Editorials

NHS transparency

BMJ 2013; 347 doi: https://doi.org/10.1136/bmj.f4402 (Published 08 July 2013) Cite this as: BMJ 2013;347:f4402
  1. Ben Bridgewater, director1,
  2. Donald Irvine, patron2,
  3. Bruce Keogh, national medical director3
  1. 1Outcomes Publication, Healthcare Quality Improvement Partnership, London EC3A 5AW, UK
  2. 2Picker Institute Europe, Oxford, UK
  3. 3NHS England, Leeds, UK
  1. Ben.bridgewater{at}uhsm.nhs.uk

Not yet perfect, but a huge step forward

Mortality rates for individual cardiac surgeons were first published in the United Kingdom after a request under the Freedom of Information Act in 2005.1 The event was described at the time as a glimpse into the secret garden of medical self regulation. Current publication of the results of seven specialties opens that door further. Three more will follow by the autumn. It is important for the medical profession to be seen to regulate itself effectively after events in Mid Staffs and elsewhere, and the wider erosion of trust in some great British institutions after scandals over MPs expenses, bank regulation, and governance of the BBC.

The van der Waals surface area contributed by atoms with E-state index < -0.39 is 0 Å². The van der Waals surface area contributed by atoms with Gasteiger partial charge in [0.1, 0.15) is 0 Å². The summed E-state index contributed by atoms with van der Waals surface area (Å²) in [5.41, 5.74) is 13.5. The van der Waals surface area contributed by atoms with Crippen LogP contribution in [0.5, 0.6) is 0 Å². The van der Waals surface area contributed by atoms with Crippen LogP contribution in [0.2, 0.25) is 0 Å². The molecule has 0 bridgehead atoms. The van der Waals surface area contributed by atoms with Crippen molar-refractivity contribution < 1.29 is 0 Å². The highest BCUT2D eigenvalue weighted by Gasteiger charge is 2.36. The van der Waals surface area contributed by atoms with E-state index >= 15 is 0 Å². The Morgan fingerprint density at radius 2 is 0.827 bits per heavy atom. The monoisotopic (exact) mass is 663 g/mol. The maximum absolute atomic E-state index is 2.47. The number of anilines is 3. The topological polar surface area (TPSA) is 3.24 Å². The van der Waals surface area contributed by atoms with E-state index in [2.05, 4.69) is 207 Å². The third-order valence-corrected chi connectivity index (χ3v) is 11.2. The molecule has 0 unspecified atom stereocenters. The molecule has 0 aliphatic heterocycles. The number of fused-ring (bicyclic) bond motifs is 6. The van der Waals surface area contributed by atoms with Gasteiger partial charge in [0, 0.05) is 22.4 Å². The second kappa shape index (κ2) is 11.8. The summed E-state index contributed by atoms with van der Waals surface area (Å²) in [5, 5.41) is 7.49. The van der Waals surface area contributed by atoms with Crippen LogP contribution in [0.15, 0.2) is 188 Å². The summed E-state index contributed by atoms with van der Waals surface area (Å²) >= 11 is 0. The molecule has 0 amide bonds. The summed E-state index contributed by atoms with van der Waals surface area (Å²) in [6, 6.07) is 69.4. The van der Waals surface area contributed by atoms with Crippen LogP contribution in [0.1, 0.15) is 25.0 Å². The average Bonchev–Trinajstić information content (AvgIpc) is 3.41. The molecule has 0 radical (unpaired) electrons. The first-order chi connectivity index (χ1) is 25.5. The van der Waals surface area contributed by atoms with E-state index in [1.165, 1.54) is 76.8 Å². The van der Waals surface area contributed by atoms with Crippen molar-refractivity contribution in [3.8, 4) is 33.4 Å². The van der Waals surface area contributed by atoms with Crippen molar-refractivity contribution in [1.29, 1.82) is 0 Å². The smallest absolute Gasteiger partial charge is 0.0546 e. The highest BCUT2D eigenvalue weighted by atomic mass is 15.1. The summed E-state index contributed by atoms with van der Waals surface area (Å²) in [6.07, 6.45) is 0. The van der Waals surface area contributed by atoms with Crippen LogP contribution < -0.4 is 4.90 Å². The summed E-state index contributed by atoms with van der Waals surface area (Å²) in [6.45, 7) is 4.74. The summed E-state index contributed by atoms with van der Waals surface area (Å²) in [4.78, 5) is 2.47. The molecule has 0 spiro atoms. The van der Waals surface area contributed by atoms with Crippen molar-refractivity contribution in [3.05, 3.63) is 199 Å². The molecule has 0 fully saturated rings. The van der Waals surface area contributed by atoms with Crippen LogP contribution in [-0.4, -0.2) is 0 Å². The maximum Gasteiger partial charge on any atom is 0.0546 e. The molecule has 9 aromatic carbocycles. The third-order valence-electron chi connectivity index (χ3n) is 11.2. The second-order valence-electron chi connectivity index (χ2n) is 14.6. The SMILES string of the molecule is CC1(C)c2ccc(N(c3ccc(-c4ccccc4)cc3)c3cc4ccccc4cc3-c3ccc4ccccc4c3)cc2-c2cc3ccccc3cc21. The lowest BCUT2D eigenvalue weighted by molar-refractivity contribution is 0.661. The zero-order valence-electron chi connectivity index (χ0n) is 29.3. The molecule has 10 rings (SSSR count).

Publication of these results is a major event in the history of the NHS and the medical profession.2 3 Patients who need treatments included in these audits can find information about how many procedures each consultant has performed, with an indication of the outcomes. This should surely be welcomed by all. It has been a long time coming. The original call for results to be published came from the Bristol Public Inquiry in 20014; that recommendation was repeated in the Mid Staffs …

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